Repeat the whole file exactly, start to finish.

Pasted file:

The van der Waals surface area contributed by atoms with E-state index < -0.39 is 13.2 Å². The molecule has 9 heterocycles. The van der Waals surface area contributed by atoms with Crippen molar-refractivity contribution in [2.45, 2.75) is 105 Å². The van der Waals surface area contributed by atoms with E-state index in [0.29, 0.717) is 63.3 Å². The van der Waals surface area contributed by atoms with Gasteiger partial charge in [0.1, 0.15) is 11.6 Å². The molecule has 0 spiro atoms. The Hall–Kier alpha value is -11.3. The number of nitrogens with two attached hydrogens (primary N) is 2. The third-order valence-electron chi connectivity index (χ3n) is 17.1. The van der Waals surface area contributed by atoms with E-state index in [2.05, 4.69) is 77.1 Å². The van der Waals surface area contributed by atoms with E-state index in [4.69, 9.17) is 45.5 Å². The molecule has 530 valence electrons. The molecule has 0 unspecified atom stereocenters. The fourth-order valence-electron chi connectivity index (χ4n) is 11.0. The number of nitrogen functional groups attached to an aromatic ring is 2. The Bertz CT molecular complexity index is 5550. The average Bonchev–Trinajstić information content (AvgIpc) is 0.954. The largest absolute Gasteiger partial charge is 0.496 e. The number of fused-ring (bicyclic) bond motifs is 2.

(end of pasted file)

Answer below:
The van der Waals surface area contributed by atoms with E-state index < -0.39 is 13.2 Å². The molecule has 9 heterocycles. The van der Waals surface area contributed by atoms with Crippen molar-refractivity contribution in [2.45, 2.75) is 105 Å². The van der Waals surface area contributed by atoms with E-state index in [0.29, 0.717) is 63.3 Å². The van der Waals surface area contributed by atoms with Gasteiger partial charge in [0.1, 0.15) is 11.6 Å². The molecule has 0 spiro atoms. The Hall–Kier alpha value is -11.3. The number of nitrogens with two attached hydrogens (primary N) is 2. The third-order valence-electron chi connectivity index (χ3n) is 17.1. The van der Waals surface area contributed by atoms with E-state index in [2.05, 4.69) is 77.1 Å². The van der Waals surface area contributed by atoms with E-state index in [4.69, 9.17) is 45.5 Å². The molecule has 530 valence electrons. The molecule has 0 unspecified atom stereocenters. The fourth-order valence-electron chi connectivity index (χ4n) is 11.0. The number of nitrogen functional groups attached to an aromatic ring is 2. The Bertz CT molecular complexity index is 5550. The average Bonchev–Trinajstić information content (AvgIpc) is 0.954. The largest absolute Gasteiger partial charge is 0.496 e. The number of fused-ring (bicyclic) bond motifs is 2.